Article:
I went to an Ottoman palace on the Asian side of the Bosphorus, waiting to interview the former prime minister Ahmet Davu­toglu. He was pushed out of office two months ago by President Recep Tayyip Erdogan when he appeared to be too wedded to the clauses in the Turkish constitution which say that the prime minister is the head of government and the president is a ceremonial head of state. Erdogan was happy with that when he was prime minister. But now he’s president, he wants to change the constitution. If Erdogan can win the vote in parliament he will, in effect, be rubber-stamping the reality he has created since he became president. In the days since the attempted coup, no one has had any doubt about who is the power in the land.

 

City of melancholy

The view from the Ottoman palace was magnificent. Beneath a luscious, pine-shaded garden an oil tanker plied its way towards the Black Sea. Small ferries dodged across the sea lanes. It was not, I hasten to add, Davutoglu’s private residence. It had just been borrowed, for the backdrop. But it reminded a Turkish friend of something she had heard once from the AKP, Erdogan’s ruling party: that they would not rest until they were living in the apartments with balconies and gardens overlooking the Bosphorus that had always been the preserve of the secular elite they wanted to replace.

Pamuk also writes about hüzün, the melancholy that afflicts the citizens of Istanbul. It comes, he says, from the city’s history and its decline, the foghorns on the Bosphorus, from tumbledown walls that have been ruins since the fall of the Byzantine empire, unemployed men in tea houses, covered women waiting for buses that never come, pelting rain and dark evenings: the city’s whole fabric and all the lives within it. “My starting point,” Pamuk wrote, “was the emotion that a child might feel while looking through a steamy window.”

Istanbul is suffering a mighty bout of something like hüzün at the moment. In Pamuk’s work the citizens of Istanbul take a perverse pride in hüzün. No one in Istanbul, or elsewhere in Turkey, can draw comfort from what is happening now. Erdogan’s opponents wonder what kind of future they can have in his Turkey. I think I sensed it, too, in the triumphalist crowds of Erdogan supporters that have been gathering day after day since the coup was defeated.

 

Down with the generals

Erdogan’s opponents are not downcast because the coup failed; a big reason why it did was that it had no public support. Turks know way too much about the authoritarian ways of military rule to want it back. The melancholy is because Erdogan is using the coup to entrench himself even more deeply in power. The purge looks too far-reaching, too organised and too big to have been a quick reaction to the attempt on his power. Instead it seems to be a plan that was waiting to be used.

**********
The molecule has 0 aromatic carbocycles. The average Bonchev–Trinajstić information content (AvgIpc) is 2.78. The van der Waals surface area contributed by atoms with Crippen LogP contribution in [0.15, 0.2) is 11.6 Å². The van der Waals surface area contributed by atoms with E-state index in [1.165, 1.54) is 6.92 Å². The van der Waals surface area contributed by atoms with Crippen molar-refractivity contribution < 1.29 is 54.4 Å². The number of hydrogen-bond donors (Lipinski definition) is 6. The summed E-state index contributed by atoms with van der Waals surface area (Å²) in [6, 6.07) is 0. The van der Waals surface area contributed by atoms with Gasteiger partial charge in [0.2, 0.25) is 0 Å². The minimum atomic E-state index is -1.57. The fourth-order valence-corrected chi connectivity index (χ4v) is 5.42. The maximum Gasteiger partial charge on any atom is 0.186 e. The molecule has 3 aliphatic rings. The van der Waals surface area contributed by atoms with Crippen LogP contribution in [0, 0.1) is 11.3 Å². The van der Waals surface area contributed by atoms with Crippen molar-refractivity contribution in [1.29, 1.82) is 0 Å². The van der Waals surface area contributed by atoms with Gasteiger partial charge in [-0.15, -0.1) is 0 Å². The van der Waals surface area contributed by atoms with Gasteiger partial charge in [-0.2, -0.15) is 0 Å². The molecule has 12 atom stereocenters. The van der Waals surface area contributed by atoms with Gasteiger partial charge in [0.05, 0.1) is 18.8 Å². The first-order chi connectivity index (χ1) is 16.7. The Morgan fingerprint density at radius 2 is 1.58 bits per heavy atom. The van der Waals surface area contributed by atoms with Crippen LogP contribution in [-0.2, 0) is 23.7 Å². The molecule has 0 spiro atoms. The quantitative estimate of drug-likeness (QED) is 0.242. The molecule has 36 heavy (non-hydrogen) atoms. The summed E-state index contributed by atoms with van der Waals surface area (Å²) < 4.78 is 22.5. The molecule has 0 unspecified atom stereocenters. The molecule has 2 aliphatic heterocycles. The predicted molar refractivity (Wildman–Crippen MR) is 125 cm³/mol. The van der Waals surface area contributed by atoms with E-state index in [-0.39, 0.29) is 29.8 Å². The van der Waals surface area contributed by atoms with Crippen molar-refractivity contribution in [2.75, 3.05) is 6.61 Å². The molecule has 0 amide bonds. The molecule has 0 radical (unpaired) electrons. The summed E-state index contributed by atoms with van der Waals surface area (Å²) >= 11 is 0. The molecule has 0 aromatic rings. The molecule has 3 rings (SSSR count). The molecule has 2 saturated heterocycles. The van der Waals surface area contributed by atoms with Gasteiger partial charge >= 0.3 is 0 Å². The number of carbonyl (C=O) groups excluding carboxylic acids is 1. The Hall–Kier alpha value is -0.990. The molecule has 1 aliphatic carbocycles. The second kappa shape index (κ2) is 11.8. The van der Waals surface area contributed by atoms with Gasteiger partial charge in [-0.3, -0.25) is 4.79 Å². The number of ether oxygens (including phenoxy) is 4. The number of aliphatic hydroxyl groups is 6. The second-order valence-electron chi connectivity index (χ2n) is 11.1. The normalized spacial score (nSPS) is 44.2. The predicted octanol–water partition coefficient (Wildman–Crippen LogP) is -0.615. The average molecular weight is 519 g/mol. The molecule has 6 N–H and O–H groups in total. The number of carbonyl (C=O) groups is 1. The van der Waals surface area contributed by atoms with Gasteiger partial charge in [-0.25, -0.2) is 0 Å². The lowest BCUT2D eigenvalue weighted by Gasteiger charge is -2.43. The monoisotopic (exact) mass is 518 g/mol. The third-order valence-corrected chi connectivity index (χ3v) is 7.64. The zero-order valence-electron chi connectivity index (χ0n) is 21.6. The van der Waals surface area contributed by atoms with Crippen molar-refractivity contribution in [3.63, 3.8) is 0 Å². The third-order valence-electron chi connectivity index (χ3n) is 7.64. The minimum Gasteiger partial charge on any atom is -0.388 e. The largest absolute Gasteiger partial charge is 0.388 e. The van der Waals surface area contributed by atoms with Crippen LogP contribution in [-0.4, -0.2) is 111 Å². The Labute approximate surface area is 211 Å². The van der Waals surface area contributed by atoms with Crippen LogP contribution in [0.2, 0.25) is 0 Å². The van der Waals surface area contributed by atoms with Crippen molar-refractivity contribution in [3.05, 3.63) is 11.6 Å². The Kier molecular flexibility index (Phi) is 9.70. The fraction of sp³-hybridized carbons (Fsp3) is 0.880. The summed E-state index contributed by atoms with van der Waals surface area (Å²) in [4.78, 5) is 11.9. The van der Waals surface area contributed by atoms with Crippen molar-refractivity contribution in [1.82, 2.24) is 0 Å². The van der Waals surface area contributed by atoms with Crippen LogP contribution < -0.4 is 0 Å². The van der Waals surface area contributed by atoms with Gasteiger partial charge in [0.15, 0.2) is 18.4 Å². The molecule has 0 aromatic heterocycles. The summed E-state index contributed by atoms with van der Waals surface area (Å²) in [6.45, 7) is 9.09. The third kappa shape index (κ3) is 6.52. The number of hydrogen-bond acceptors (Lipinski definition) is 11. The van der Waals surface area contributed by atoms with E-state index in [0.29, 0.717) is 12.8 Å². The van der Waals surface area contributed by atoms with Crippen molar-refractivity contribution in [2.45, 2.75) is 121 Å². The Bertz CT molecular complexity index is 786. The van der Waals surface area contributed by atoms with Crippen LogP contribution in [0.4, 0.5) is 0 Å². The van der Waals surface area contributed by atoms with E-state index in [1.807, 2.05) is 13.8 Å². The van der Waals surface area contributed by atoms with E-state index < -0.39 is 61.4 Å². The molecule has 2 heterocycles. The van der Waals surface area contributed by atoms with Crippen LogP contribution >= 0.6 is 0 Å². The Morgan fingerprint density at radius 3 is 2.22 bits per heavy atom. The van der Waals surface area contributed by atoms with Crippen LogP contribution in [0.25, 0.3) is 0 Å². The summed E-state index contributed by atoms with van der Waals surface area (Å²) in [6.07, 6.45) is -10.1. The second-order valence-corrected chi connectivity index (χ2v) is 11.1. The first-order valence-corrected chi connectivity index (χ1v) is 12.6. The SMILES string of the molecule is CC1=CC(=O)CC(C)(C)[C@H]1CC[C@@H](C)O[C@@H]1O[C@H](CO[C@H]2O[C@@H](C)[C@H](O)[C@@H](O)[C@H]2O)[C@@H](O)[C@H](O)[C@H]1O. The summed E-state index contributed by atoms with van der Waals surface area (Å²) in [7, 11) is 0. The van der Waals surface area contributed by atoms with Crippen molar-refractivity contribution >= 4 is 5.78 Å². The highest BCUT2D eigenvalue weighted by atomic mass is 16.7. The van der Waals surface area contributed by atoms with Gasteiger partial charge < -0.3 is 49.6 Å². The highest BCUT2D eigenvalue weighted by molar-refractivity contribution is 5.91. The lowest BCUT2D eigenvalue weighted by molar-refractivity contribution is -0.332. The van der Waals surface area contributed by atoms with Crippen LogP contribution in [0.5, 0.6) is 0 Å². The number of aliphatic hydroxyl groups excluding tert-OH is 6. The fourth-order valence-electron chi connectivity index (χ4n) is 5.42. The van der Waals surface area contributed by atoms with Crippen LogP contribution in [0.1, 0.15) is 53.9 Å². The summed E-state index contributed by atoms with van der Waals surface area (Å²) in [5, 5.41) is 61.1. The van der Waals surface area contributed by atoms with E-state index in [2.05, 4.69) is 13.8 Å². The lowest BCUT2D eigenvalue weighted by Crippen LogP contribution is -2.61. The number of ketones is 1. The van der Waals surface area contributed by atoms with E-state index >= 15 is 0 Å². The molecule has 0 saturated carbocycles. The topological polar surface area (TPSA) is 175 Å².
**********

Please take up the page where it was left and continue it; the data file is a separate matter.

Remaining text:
Turkey is a deeply unhappy country. It is hard to imagine now, but when the Arab uprisings happened in 2011 it seemed to be a model for the Middle East. It had elections and an economy that worked and grew. When I asked Davutoglu around that time whether there would be a new Ottoman sphere of influence for the 21st century, he smiled modestly, denied any such ambition and went on to explain that the 2011 uprisings were the true succession to the Ottoman empire. A century of European, and then American, domination was ending. It had been a false start in Middle Eastern history. Now it was back on track. The people of the region were deciding their futures, and perhaps Turkey would have a role, almost like a big brother.

Turkey’s position – straddling east and west, facing Europe and Asia – is the key to its history and its future. It could be, should be, a rock of stability in a desperately un­stable part of the world. But it isn’t, and that is a problem for all of us.

 

Contagion of war

The coup did not come out of a clear sky. Turkey was in deep crisis before the attempt was made. Part of the problem has come from Erdogan’s divisive policies. He has led the AKP to successive election victories since it first won in 2002. But the policies of his governments have not been inclusive. As long as his supporters are happy, the president seems unconcerned about the resentment and opposition he is generating on the other side of politics.

Perhaps that was inevitable. His mission, as a political Islamist, was to change the country, to end the power of secular elites, including the army, which had been dominant since Mustafa Kemal Atatürk created modern Turkey after the collapse of the Ottoman empire. And there is also the influence of chaos and war in the Middle East. Turkey has borders with Iraq and Syria, and is deeply involved in their wars. The borders do not stop the contagion of violence. Hundreds of people have died in the past year in bomb attacks in Turkish cities, some carried out by the jihadists of so-called Islamic State, and some sent by Kurdish separatists working under the PKK.

It is a horrible mix. Erdogan might be able to deal with it better if he had used the attempted coup to try to unite Turkey. All the parliamentary parties condemned it. But instead, he has turned the power of the state against his opponents. More rough times lie ahead.

Jeremy Bowen is the BBC’s Middle East editor. He tweets @bowenbbc

This article first appeared in the 28 July 2016 issue of the New Statesman, Summer Double Issue